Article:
This is beautiful. I especially love the last line:
    "I have little doubt that the church Jesus envisioned will persist, and I am more confident than ever that it will not resemble what so many churches have become in 2022."

  • says:

    This story is a poignant reminder of why it is important for us to continue to educate ourselves on the need for affirming communities of faith and how to be supportive sensitive allies. I pray we may be a truely home-coming presence that heals individuals from the wounds made by toxic theology and/or congregations. Those who are fixated on narrow definitions of gender, sexuality and identity do a lot of damage. We need to speak up that there are alternative communities and be those alternative communities centred around compassion.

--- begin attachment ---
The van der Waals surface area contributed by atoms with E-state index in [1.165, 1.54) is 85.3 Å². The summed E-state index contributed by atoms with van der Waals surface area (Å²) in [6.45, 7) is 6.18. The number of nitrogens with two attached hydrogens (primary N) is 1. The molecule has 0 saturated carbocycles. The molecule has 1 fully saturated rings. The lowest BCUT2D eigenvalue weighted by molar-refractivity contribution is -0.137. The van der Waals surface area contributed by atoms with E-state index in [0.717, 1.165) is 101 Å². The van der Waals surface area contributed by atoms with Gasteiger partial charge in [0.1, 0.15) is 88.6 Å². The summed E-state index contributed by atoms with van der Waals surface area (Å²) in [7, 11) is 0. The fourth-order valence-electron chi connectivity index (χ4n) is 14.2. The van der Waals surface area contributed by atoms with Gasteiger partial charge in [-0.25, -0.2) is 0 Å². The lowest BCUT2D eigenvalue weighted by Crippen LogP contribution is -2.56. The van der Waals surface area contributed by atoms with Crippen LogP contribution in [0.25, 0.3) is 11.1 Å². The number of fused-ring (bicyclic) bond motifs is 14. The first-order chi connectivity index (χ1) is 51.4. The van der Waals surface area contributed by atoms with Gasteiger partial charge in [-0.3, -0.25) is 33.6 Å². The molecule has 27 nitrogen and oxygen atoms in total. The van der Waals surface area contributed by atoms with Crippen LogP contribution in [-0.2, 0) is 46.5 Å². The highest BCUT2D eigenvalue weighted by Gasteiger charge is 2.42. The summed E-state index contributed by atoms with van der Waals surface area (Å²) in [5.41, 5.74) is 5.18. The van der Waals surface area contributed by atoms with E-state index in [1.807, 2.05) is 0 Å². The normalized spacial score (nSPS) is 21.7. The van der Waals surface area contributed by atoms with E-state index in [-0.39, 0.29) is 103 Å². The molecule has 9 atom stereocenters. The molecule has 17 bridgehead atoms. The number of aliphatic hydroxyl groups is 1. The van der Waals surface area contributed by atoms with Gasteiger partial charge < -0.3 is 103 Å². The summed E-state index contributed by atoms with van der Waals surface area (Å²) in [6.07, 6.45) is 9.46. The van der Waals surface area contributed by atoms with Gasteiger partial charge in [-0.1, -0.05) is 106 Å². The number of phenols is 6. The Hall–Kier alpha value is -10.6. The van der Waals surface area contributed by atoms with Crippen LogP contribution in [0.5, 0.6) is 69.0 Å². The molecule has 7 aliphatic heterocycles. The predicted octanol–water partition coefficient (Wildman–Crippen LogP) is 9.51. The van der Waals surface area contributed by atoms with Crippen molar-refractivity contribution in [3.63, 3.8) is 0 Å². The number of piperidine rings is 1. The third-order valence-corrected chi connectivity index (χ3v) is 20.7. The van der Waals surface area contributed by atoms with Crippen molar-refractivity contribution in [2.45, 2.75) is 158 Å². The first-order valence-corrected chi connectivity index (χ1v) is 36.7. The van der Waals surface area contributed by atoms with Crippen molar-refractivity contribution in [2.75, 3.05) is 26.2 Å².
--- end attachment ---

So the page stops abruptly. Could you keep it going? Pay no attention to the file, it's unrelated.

• says:

      I laugh at your comment, how many genders did God create?

      Here's a hint. Genesis 5:2. (This seems very narrow indeed.)

      God does have compassion, but He is not to be mocked either. Galatians 6:7-8

    • says:

      For me, a church should be a place of compassion, understanding, and comfort for those choosing to live in the manner in which Jesus taught. But we must remember that the writings which are compiled as scripture were written at a time and place far away from who and what we are today. Our society is blessed with science, new and different ways of expressing who we are and churches should allow new understanding and varied spiritual expression. Though the United Church as a national body may express an attitude of acceptance, when decisions are left up to individual congregations we often see prejudice being expressed in a way that shuts some people out who should be welcomed. We are all created by God and we are who we are. Jesus offered a welcome to all who desired a deeper relationship with God. And that's what matters.